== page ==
Personally I do stray from checklists when I audit but that's only where straying from the checklist helps achieve an overall aim for example to make safe food. So, if I was conducting an audit on pest control but saw a personal hygiene issue, I wouldn't ignore it. That said, if there isn't management commitment in improving GMP standards, even if you do stray from this checklist, you may not have support in improving things.

I suggest therefore, you go back to your manager, ask him his motivations; perhaps suggest a few extra items on the checklist, don't go mad, if you're trying to improve matters, it's often easier to do things in small steps. Then, once you've audited and got that in place for a while, perhaps you could suggest some accreditation to help guide you improve?

In the meantime though I'd stick to legally required stuff as that's non negotiable. Presumably you are audited by government inspectors occasionally? What do they look for? At a guess I would suggest general personal hygiene (are people wearing appropriate clothing and washing hands?) provision of equipment to ensure food safety (e.g. handwash sinks in appropriate places) and temperature control (cooking and chilling).



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devil's avocado

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Posted 05 February 2012 - 12:37 AM

I like your name! Devil's avocado!

As the PP said, it depends on your objectives. What is the point of this audit? To improve standards? To check compliance to your boss' idea of good practice?

Initially, to check compliance to my boss' idea of good practice, but ultimately to improve the process.

Personally I do stray from checklists when I audit but that's only where straying from the checklist helps achieve an overall aim for example to make safe food. So, if I was conducting an audit on pest control but saw a personal hygiene issue, I wouldn't ignore it. That said, if there isn't management commitment in improving GMP standards, even if you do stray from this checklist, you may not have support in improving things.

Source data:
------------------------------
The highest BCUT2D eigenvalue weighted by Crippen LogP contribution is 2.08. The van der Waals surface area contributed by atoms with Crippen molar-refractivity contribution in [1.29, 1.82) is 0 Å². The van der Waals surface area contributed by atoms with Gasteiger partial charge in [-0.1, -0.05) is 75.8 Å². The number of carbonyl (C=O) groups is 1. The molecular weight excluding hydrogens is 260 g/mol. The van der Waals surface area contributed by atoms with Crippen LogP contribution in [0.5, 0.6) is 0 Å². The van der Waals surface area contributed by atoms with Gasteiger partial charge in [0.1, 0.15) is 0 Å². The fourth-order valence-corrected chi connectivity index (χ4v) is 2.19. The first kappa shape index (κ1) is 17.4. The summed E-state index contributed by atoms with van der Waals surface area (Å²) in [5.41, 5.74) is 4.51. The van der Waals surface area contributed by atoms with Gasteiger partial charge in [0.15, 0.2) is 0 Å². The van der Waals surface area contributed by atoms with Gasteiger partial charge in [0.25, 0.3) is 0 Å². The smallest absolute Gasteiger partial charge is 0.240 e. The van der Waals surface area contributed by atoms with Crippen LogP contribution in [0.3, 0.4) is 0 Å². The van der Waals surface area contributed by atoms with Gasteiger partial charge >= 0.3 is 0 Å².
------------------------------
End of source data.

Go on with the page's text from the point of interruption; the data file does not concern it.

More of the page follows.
That could add value, but people might be fearful of audits if I do stray from checklist because of the existing scoring system based on discrepancies.

I suggest therefore, you go back to your manager, ask him his motivations; perhaps suggest a few extra items on the checklist, don't go mad, if you're trying to improve matters, it's often easier to do things in small steps. Then, once you've audited and got that in place for a while, perhaps you could suggest some accreditation to help guide you improve?

Yes, I will do that.

In the meantime though I'd stick to legally required stuff as that's non negotiable. Presumably you are audited by government inspectors occasionally? What do they look for? At a guess I would suggest general personal hygiene (are people wearing appropriate clothing and washing hands?) provision of equipment to ensure food safety (e.g. handwash sinks in appropriate places) and temperature control (cooking and chilling).

General personal hygience at the galley, dining area etc and good house keeping - cleanliness and orderliness of each room (accommodation).